CPE Example Article: Long-distance Travel
An international travel magazine is running a series of articles on alternatives to travelling by plane. The magazine has invited readers to send in articles briefly describing a memorable long-distance train or bus journey they have made. The article should explain the advantages of travelling a long distance by train or bus and consider whether in general travelling to your destination more slowly may result in a more satisfying travel experience.
Write your article.
The Scottish writer, Robert Louis Stevenson, used to say that he travelled ‘not to go anywhere but to go.’ In other words he loved travelling for its own sake. Although I enjoy being at a new destination, I agree that the journey there can be the most exciting and rewarding part of any holiday.
Some years ago I studied Russian at university and used to travel frequently to Russia. I usually went by train, by far the cheapest way to get there then. This involved a three-day train journey across the Channel and then over the North European Plain through Belgium, Germany, Poland and Byelorus to Moscow. The train from Ostend was a Russian one and once on board you felt as if you were already in Russia, especially as you poured yourself a glass of tea from the samovar at the end of each carriage and made yourself comfortable for the two nights you’d spend in your sleeping compartment.
I loved the sense of gradually making my way into a different world. Towns and villages became less frequent and fields turned into forests as we chugged eastwards. The children who waved at the train as it passed began to have high Slav cheekbones. Travelling slowly gives you time to savour the gradual changes, to think about where you’re going or where you’ve just been, to adapt to a new way of being. This opportunity to reflect is immensely enriching.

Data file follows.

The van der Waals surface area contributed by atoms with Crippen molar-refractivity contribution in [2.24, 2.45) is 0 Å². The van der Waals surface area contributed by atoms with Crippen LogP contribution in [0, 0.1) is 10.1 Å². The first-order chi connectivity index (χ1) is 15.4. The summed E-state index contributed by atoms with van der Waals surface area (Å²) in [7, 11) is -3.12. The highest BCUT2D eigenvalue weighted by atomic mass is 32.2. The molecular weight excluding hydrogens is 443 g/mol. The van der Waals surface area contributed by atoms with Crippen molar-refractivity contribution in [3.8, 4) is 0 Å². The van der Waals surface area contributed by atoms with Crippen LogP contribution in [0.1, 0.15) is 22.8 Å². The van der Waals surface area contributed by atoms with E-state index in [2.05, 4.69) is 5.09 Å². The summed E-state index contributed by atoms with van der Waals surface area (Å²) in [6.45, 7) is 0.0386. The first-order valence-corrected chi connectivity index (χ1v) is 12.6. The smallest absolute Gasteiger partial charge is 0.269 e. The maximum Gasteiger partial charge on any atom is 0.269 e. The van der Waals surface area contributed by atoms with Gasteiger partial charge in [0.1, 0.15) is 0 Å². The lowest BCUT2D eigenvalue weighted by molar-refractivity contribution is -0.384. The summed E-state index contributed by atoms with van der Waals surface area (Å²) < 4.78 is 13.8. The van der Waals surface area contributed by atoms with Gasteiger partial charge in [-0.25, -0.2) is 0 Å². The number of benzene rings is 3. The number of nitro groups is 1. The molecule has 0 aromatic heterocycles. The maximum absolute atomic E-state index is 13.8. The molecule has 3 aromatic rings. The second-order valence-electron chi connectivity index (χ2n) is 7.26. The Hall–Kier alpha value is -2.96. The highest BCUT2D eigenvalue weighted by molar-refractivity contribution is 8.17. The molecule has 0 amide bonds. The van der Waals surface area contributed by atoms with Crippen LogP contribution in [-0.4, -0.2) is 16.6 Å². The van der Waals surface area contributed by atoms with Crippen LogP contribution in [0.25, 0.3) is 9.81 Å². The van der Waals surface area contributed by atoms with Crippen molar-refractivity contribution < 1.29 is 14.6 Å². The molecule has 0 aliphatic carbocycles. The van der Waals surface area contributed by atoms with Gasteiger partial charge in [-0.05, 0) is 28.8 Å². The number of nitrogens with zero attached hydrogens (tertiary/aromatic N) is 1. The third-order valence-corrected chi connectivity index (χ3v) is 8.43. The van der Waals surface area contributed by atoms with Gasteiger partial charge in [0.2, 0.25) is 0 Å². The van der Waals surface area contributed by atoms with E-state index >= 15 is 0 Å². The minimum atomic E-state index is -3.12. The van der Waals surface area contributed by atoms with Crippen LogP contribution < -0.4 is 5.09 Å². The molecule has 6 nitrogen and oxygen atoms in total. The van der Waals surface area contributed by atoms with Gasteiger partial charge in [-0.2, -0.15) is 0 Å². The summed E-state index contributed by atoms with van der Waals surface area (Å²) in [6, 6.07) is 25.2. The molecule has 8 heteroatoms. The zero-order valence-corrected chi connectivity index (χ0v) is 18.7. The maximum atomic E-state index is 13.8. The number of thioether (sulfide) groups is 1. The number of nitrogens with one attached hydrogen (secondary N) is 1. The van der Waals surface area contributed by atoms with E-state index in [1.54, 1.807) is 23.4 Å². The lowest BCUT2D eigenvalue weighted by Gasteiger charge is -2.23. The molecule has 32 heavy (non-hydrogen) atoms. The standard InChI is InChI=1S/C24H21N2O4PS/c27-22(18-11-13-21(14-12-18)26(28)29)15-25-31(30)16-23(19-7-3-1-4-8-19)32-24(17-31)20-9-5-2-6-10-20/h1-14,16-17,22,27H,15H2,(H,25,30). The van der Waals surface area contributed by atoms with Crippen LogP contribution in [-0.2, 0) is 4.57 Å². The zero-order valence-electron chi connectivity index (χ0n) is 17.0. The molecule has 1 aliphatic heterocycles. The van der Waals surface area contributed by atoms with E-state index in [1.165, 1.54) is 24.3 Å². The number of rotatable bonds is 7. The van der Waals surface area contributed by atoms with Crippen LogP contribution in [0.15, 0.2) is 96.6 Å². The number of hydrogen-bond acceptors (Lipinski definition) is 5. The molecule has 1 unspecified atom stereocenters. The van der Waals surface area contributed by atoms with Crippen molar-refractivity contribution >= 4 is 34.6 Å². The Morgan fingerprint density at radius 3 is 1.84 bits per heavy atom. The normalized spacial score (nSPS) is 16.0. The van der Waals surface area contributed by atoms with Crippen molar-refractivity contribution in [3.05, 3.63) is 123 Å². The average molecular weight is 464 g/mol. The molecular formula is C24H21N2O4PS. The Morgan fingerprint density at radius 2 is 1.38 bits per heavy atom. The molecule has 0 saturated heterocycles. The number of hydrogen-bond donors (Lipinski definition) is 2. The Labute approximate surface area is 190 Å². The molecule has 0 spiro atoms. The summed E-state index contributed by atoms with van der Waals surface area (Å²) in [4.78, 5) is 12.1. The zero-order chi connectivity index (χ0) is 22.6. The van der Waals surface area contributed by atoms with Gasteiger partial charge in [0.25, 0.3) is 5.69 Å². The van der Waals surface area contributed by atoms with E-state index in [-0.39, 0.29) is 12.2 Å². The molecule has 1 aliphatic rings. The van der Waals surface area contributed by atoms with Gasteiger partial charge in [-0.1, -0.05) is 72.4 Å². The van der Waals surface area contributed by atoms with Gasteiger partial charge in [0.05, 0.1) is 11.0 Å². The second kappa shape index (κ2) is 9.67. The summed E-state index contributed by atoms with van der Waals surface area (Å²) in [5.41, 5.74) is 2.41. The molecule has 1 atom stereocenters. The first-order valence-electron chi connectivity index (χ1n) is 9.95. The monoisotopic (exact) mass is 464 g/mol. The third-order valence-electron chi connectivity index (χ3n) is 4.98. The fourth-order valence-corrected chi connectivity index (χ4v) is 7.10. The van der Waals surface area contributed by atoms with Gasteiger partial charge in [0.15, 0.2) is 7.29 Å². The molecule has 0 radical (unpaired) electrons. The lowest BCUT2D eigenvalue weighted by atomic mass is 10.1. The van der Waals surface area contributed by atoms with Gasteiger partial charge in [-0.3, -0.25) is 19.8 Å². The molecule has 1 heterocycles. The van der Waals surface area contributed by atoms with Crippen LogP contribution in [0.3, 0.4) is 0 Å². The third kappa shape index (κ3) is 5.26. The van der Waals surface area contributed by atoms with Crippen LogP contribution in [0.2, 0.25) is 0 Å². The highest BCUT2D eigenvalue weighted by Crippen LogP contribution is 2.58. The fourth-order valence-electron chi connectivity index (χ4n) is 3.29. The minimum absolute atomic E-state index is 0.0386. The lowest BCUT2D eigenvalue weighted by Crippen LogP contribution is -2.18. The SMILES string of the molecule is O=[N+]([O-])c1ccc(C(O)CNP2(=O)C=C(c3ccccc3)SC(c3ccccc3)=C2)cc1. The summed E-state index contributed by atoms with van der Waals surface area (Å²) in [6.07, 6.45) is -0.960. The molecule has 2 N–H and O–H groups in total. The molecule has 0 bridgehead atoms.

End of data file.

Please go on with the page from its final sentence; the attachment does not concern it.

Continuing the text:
These days it’s cheaper to hop on a plane than a train and you can now get to Russia in three hours instead of three days. Lunch in London and dinner in Moscow has become possible thanks to the jet engine. In many ways the journey could be seen as easier now. But in my opinion travelling by rail is still much more satisfying, providing a real sense of the distance – both geographical and social – between different countries.
|Content||5||All content is relevant to the task and the target reader is fully informed.|
|5||A complete command of the conventions of the article is demonstrated, with ideas communicated in an effective and convincing way, holding the target reader’s attention with ease and fulfilling all communicative purposes.|
The introduction is particularly effective, with the reader drawn in by the use of a highly appropriate and interesting quotation from a famous writer.
|Organisation||4||The text is organised very well and is coherent throughout, using a good range of cohesive devices and organisational patterns with flexibility (Although, Some years ago, But in my opinion, These days).|
|Language||5||A wide range of vocabulary including less common lexis is used effectively, precisely and with style (chugged eastwards, immensely enriching, hop on a plane, to savour, samovar, for its own sake).|